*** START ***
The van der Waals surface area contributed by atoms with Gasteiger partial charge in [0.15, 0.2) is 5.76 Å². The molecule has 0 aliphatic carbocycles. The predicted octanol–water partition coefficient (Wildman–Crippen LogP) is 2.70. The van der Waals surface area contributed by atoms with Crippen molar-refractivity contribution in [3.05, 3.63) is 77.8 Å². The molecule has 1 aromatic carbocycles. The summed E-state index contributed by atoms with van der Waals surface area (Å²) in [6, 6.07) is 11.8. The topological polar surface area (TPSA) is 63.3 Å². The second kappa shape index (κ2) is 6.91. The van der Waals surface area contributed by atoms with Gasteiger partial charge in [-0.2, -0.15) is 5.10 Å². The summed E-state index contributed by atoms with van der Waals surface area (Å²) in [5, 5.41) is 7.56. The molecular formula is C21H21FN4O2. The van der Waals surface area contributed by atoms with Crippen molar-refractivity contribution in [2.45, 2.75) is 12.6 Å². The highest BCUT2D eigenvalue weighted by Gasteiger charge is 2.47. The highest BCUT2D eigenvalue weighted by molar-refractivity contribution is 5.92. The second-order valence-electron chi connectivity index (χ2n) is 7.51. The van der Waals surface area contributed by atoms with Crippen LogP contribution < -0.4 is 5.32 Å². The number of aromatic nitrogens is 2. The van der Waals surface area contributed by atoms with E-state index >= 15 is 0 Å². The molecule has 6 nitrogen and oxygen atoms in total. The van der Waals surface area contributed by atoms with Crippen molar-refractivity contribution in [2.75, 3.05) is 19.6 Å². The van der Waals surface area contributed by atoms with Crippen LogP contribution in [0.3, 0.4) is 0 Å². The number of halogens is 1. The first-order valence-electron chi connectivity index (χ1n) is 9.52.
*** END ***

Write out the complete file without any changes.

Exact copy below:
The van der Waals surface area contributed by atoms with Gasteiger partial charge in [0.15, 0.2) is 5.76 Å². The molecule has 0 aliphatic carbocycles. The predicted octanol–water partition coefficient (Wildman–Crippen LogP) is 2.70. The van der Waals surface area contributed by atoms with Crippen molar-refractivity contribution in [3.05, 3.63) is 77.8 Å². The molecule has 1 aromatic carbocycles. The summed E-state index contributed by atoms with van der Waals surface area (Å²) in [6, 6.07) is 11.8. The topological polar surface area (TPSA) is 63.3 Å². The second kappa shape index (κ2) is 6.91. The van der Waals surface area contributed by atoms with Gasteiger partial charge in [-0.2, -0.15) is 5.10 Å². The summed E-state index contributed by atoms with van der Waals surface area (Å²) in [5, 5.41) is 7.56. The molecular formula is C21H21FN4O2. The van der Waals surface area contributed by atoms with Crippen molar-refractivity contribution in [2.45, 2.75) is 12.6 Å². The highest BCUT2D eigenvalue weighted by Gasteiger charge is 2.47. The highest BCUT2D eigenvalue weighted by molar-refractivity contribution is 5.92. The second-order valence-electron chi connectivity index (χ2n) is 7.51. The van der Waals surface area contributed by atoms with Crippen LogP contribution < -0.4 is 5.32 Å². The number of aromatic nitrogens is 2. The van der Waals surface area contributed by atoms with E-state index >= 15 is 0 Å². The molecule has 6 nitrogen and oxygen atoms in total. The van der Waals surface area contributed by atoms with Crippen molar-refractivity contribution in [2.75, 3.05) is 19.6 Å². The van der Waals surface area contributed by atoms with Crippen LogP contribution in [0.3, 0.4) is 0 Å². The number of halogens is 1. The first-order valence-electron chi connectivity index (χ1n) is 9.52.